Security firm McAfee said it's amassed 1.5 million more malware samples in the second quarter of this year compared to the first quarter.
The best practices ask developers to weigh the privacy and security risks before rolling out apps to employees and customers.
Kaspersky Lab researchers say they have detected five new variants of a mobile trojan known as ZitMo, and four of them target BlackBerry devices, which typically have gone untouched by hackers. Users in Europe are being targeted.
A faulty Yahoo Mail application available on Android devices may be the cause of spam messages that have turned up and appear to be sent from mobile phones.
The existence of an Android spam botnet is disputed, with some saying more proof is needed. No matter the truth, the incident underscores the dangers of installing mobile applications from unofficial sources.
The "Find and Call" app, which uploads a user's contact list to a remote server so its developers can spam friends and colleagues of the victim, is the first malware to enter the Apple App Store.
Users of Apple's new mobile operating system, set for final release in the fall, will now be able to grant or deny apps from accessing personal data.
Security giant Symantec on Tuesday acquired Nukona, a privately held provider of mobile application management solutions, for an undisclosed amount.
Criminals are lessening their reliance on the PC. The latest proof is a rogue Android application that seeks to steal Spanish banking credentials through a man-in-the-middle-style attack.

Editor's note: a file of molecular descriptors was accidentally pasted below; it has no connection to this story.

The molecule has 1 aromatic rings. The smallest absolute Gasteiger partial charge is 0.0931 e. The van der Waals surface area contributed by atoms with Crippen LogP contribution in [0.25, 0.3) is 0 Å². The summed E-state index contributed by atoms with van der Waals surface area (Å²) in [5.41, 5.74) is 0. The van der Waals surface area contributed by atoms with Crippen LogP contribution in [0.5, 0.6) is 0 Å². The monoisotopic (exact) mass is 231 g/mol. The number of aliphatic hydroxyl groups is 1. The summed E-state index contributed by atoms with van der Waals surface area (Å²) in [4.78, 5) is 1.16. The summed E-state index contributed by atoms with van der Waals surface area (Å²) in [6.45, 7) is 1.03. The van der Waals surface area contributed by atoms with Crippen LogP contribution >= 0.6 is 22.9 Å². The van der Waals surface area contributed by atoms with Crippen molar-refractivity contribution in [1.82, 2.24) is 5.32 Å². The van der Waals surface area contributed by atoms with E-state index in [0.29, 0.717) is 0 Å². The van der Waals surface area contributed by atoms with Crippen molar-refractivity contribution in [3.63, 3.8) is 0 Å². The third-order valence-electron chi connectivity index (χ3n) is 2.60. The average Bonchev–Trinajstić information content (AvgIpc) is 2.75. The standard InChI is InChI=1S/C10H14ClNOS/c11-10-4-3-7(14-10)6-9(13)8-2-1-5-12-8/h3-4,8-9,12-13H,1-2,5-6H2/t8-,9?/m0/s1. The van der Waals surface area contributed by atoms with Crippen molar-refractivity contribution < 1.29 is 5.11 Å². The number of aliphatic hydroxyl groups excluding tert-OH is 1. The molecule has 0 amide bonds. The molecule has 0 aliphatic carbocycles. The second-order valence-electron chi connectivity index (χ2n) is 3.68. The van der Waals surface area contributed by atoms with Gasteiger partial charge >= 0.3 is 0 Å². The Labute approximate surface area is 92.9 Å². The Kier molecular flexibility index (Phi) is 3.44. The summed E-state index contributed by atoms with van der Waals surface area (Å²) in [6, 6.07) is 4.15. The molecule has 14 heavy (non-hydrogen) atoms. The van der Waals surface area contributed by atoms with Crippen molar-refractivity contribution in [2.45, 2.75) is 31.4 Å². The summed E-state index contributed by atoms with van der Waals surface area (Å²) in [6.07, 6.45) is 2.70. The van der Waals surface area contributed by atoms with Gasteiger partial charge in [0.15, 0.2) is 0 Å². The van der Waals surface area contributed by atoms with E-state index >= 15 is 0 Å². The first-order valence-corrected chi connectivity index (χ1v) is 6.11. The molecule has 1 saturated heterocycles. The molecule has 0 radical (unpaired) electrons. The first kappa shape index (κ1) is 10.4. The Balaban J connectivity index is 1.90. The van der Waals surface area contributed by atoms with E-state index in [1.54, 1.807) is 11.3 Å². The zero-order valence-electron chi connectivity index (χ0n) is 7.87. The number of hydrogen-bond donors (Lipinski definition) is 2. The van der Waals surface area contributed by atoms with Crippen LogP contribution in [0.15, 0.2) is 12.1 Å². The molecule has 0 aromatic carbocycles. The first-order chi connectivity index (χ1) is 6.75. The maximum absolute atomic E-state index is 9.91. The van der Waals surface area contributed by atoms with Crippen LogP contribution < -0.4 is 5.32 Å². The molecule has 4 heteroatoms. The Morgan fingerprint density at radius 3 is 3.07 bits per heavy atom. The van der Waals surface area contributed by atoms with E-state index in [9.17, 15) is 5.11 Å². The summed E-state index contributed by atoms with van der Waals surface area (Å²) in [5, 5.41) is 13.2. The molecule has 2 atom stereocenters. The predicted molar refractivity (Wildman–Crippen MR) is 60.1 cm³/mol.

Apple on Wednesday updated its iOS mobile operating system to rectify more than 80 vulnerabilities.
Researchers from Symantec and North Carolina State University may have stumbled upon one of the largest and most lucrative mobile botnets yet.
Some HTC mobile devices, running on the Android operating system, contain a software bug that could allow attackers to steal a user's Wi-Fi credentials and SSID.
Google appears to be on a mission to dispel the public perception that its Android Market has become a prime vector for malicious activity.
With the Super Bowl less than two weeks away, Symantec researchers said Tuesday that have spotted a malicious application in unofficial Android markets claiming to offer a version of the popular video game Madden NFL 12.
With BYOD, there's a confluence of people bringing in potential dangers from the outside that in turn presents a new class of security concerns that businesses haven't had to consider before.
Researchers have revealed a new type of spam campaign that appears to be a test run to find out how mobile users will respond to social engineering attempts on their smartphones and tablets.
Twitter, which recently acquired year-old Android security start-up Whisper Systems, announced Tuesday that it is making some of the company's open-source code publicly available.
Rogue developers uploaded malicious versions of at least a dozen popular games to the Android Market.